side, linked in pairs by tie rods passing over the crown of the vault.
Rectangular kilns in Australia never seem to have the rows of separate stacks shown
in overseas texts, but some do have two stacks per kiln, either on the same side or
diagonally.43 Many are constructed with iron stanchions joined across the top with tie
rods, and these stanchions are made of tram track not only at the Bristile site but also
at the former James Brickworks, Woodville, Adelaide; at the Waterloo (Four Mile)
Brickworks near Maitland; and at Mashman's Pottery, Kingsgrove, Sydney. At
Mashman's the present proprietor was able to name the source as the old Rockdale
Tramline. Despite these similarities, there are many variations between Australian
examples, not only in size and number of fire holes (up to 26), but in the shape of the
vault, which in some cases is a flatter segment; in the use of heavily battered walls; in
the size and form of the wicket or access door; in the floor perforations;44 and in
other details. Peter Freeman illustrates one example in which timber posts rather than
iron stanchions are used for the surrounding armature.45
Nevertheless it is true that Searle illustrated in 1911 a rectangular kiln similar to the
common Australian form, though his circular kiln is different. According to Searle
the circular type had been for many years the most popular single downdraught kiln,
E J Brady, Australia Unlimited (Melbourne, no date [c 1915]), p 103.
R Fowler Ltd, Catalogue of Fowler Enamelled Fireclay Ware (Marrickville [New South Wales]
1935), pp 10-11.
Searle, Modern Brickmaking (1911), pp 252-3.
The F Baker & Sons brickyard at Raworth, East Maitland, included kilns of both types. See D S
Baker, Yeomen to Brickmasters (no place, 1986), pp 109, 110.
At the Waterloo kilns only the central band of the floor is perforated.
Referred to as Dixon's brickworks, but not located: Peter Freeman The Homestead: a Riverina
Anthology (Melbourne 1982), p 77.
6.02 Bricks & Tiles: Brick Burning: 02 6.02.9
but for bricks the rectangular pattern had obvious advantages, and was also cheaper to
construct.46 In Australia the rectangular kiln seems to have been commoner than the
circular one, but the same distinction applies, the former being used for bricks, and
the latter for other ware such as pipes and tiles. At the Bristile site the round kilns
were used for pipes and the rectangular for tiles.
Notwithstanding Warwick Gemmell's claim to the contrary,47 there is no evidence of
the use of downdraught kilns in Australia before the appearance of the Hoffman kiln
in 1870. In other words, the construction of single intermittent downdraught kilns is
probably attributable to the small scale of operations, or to limitations of capital,
rather than to a primitive level of technology. Some of the best recently surviving
examples of rectangular downdraught kilns were at the brickworks established by
Francis Gulson at Goulburn in 1884,48 but the dates of the kilns themselves are not
known. The oldest surviving examples are not claimed to be older than about 1910,
and there are no clear photographs of an earlier date that show either of the standard
designs here discussed. On the contrary, in fact, the evidence suggests that kiln
designs were far from standard before World War I.
the Hoffman kiln
The Hoffman kiln, was an annular downdraught kiln around which the fire moved
continuously. Whether Ainslie's kiln had been annular is unclear, but by taking this
form the kiln could operate unceasingly, and it is therefore known as a 'continuous' as
opposed to an 'intermittent' type. In the Hoffman kiln, as in Ainslie's, the exhaust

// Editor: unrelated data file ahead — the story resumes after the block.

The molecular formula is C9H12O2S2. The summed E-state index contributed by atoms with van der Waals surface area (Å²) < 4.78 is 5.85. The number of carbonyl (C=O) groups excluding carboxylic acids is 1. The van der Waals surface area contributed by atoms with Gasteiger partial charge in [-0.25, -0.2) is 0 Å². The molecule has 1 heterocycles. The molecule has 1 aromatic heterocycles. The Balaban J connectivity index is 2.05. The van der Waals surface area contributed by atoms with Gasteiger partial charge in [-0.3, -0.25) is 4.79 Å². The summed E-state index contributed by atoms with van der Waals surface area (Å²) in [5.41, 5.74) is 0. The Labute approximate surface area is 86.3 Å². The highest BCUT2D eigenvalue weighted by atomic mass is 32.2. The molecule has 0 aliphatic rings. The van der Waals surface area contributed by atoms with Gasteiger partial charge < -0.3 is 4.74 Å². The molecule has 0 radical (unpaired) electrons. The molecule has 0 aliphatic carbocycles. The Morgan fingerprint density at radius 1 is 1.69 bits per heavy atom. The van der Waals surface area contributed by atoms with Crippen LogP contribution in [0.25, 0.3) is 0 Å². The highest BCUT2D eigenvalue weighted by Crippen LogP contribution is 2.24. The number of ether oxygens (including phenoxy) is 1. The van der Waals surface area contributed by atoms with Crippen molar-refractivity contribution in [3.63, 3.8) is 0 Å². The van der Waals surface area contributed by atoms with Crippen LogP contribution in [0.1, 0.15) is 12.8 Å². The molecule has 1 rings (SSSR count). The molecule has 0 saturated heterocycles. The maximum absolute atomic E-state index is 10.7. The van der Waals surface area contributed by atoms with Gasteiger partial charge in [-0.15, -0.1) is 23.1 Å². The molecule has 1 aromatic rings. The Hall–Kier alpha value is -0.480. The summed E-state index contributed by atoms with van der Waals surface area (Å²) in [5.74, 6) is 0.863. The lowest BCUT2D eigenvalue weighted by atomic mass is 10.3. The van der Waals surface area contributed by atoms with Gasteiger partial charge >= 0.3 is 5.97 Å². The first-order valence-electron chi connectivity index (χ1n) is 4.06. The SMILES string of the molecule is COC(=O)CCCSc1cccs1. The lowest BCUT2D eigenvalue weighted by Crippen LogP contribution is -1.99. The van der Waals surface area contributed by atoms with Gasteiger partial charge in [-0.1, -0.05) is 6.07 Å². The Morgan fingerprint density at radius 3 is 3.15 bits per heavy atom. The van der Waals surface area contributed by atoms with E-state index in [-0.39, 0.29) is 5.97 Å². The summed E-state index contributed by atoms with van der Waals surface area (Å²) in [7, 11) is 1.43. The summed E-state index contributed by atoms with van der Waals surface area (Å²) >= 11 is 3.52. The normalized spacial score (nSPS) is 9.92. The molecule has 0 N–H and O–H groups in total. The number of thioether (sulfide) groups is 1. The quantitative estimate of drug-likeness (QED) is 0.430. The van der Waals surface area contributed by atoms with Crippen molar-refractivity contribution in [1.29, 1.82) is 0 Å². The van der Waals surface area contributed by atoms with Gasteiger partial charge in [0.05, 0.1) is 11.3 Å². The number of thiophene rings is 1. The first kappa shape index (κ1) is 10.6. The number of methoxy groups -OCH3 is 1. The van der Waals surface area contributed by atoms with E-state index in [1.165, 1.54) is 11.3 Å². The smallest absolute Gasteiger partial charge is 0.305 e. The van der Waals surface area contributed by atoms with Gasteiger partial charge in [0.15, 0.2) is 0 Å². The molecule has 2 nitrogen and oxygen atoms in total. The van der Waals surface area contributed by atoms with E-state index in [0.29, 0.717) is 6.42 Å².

gases are drawn over the bricks yet to be burnt, thus drying and pre-heating them, and
the air to feed the fires is drawn over the already burnt bricks, thus pre-heating it
while cooling them. This, which is the principle of the heat exchanger, saves a very
large proportion of the fuel.
Frederick (or Friedrich) Hoffman is said to have designed his kiln in 1856,49 but the
first example was built at Schleswig-Stettin in Germany in 1858.50 The Hoffman
patent dates from 185851 or 1859.52 The first English example was built in 186253 at
the Roundwood Brickworks, Wakefield, the founder and manager of which was John
Craven,54 the partner in Bradley & Craven, the prominent manufacturers of
brickmaking machinery. In about 1863-4 a Hoffman kiln of twenty-four chambers
Searle, Modern Brickmaking (1911), p 248.
Warwick Gemmell, And So we Graft from Six to Six [North Ryde, NSW, 1986], p 20, claims
that downdraughts begin to replace clamps and Scotch kilns in about 1860.
Alfred Barbara, 'Terra Cotta in Sydney Architecture 1788-1914' [2 vols, BArch, University of
New South Wales, no date (1978)], II, p 24.
Martin Hammond, Bricks and Brickmaking (Aylesbury [Buckinghamshire] 1981), p 23.
Iain Stuart, 'The History and Archaeology of the Hoffman Brick and Tile Company, Melbourne,
Australia,' Industrial Archaeology Review, XVIII, 2 (Spring 1995), p 130, citing the Clay
Products Journal of Australia, October 1958, pp 809, apparently derived in turn from an
unidentified periodical, Claycraft.
Hammond, Bricks and Brickmaking, p 23.
A B Searle, Modern Brickmaking (London 1911), p 264.
Hammond, Bricks and Brickmaking, p 23.
Stuart, 'Hoffman Brick and Tile Company', p 130, citing Clay Products Journal of Australia,
October 1958, pp 8-9.
6.02 Bricks & Tiles: Brick Burning: 02 6.02.10
was built at Moore's Hayfield Park brickworks, near Belfast.55 By this time there
were reportedly about fifty of them in operation in Britain and on the Continent.56 An
English visitor to the United States in 1890 reported that the Hoffman kiln did not
appear to have been introduced there so far,57 but by now were proliferating in
In 1867 Hoffman & Licht of Berlin showed the kiln at the Exposition Universelle at
Paris, where it was awarded a grand prize.58 It seems still to have been in the original
circular form, and R S Burn reports it as the 'annular kiln', without naming the